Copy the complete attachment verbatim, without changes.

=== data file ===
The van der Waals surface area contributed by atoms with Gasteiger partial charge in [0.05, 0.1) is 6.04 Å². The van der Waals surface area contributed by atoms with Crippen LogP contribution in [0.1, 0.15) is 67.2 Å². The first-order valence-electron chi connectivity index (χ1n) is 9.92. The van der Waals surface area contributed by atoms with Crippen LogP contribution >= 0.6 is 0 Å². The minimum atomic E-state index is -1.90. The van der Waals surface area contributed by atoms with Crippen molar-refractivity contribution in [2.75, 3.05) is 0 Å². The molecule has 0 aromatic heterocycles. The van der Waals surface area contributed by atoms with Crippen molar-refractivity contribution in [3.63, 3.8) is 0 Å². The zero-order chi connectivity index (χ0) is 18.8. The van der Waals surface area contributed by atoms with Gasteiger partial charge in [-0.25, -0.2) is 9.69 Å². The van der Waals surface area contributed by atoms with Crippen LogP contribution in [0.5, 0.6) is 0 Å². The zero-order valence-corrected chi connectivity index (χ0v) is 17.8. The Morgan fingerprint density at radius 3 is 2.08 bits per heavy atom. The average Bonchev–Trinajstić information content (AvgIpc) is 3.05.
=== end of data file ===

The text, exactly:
The van der Waals surface area contributed by atoms with Gasteiger partial charge in [0.05, 0.1) is 6.04 Å². The van der Waals surface area contributed by atoms with Crippen LogP contribution in [0.1, 0.15) is 67.2 Å². The first-order valence-electron chi connectivity index (χ1n) is 9.92. The van der Waals surface area contributed by atoms with Crippen LogP contribution >= 0.6 is 0 Å². The minimum atomic E-state index is -1.90. The van der Waals surface area contributed by atoms with Crippen molar-refractivity contribution in [2.75, 3.05) is 0 Å². The molecule has 0 aromatic heterocycles. The van der Waals surface area contributed by atoms with Crippen molar-refractivity contribution in [3.63, 3.8) is 0 Å². The zero-order chi connectivity index (χ0) is 18.8. The van der Waals surface area contributed by atoms with Gasteiger partial charge in [-0.25, -0.2) is 9.69 Å². The van der Waals surface area contributed by atoms with Crippen LogP contribution in [0.5, 0.6) is 0 Å². The zero-order valence-corrected chi connectivity index (χ0v) is 17.8. The Morgan fingerprint density at radius 3 is 2.08 bits per heavy atom. The average Bonchev–Trinajstić information content (AvgIpc) is 3.05.